Ever heard the statement less is more? Is that a reality in your life or is that an area you are struggling with? Below are 11 different areas you can look at in your life to start to reduce as you focus on building a better life.

    Let’s get to it:

    Your Stuff

    I call it stuff vs possessions. Stuff is what adds clutter in your life. It could be shoes, curios from the cute store in your town or excess appliances you need to throw out but never do. What is it that is overtaking your house that if you moved away you wouldn’t need it at all? Plan a Sunday afternoon throw out session. If throwing out doesn’t sit right then give it away to goodwill.

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    Your Acquaintances

    How many people are you interacting with throughout the week that don’t leave you feeling good about yourself? Who inspires you? Spend time with those people. Too often we keep people in our lives that we are no longer a fit for. Having too many old acquaintances adds to the excess in your life. If the relationship isn’t a win-win for you both then take a step back and focus on those that do.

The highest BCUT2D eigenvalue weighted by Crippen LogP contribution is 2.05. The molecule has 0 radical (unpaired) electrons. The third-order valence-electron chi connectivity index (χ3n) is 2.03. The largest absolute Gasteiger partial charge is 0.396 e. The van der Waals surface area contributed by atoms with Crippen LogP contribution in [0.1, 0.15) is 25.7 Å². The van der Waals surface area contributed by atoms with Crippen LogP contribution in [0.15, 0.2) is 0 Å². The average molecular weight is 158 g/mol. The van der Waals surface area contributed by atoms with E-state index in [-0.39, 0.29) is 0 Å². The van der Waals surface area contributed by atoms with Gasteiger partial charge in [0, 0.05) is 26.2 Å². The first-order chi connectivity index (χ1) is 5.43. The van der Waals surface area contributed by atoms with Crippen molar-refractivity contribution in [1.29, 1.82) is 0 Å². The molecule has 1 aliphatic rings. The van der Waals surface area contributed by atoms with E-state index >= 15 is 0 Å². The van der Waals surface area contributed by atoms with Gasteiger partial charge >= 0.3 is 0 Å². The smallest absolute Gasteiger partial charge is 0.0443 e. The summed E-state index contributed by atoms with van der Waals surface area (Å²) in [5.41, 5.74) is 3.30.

Your Goals

    Motivated to write out your list of goal for the next month or 3 months? That is awesome. Just a few works of caution. Don’t write down too many. Often people write down over ten goals. The brain can only remember so much and the reality is you won’t get to them all. I suggest you look at your goals with the mindset of single digits. No more than ten, but ideally less than five. Keep the list focused and realistic.

    Your Commitments

    A new favorite buzz saying in the self-help world is “No is the new Yes”. Take a moment to think about that saying. If you started saying no more how would your week and life look? Would you have more time to commit to the important goals and people in your life? Start to practice saying No when a request comes your way that you don’t want to do. If that feels too harsh try responding with these words “Let me get back to you”. Go away and come back with a no when you are in stronger mindset to say that.

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    Your Multitasking

    I am giving you permission to stop multitasking. We used to be told that multitasking was a good practice. We look so busy and aren’t we getting a lot done? In fact, no. Multitasking isn’t possible with the way our brain is wired. We need to focus on one key thing and keep our attention on that item until it is complete.

    Your Newsfeed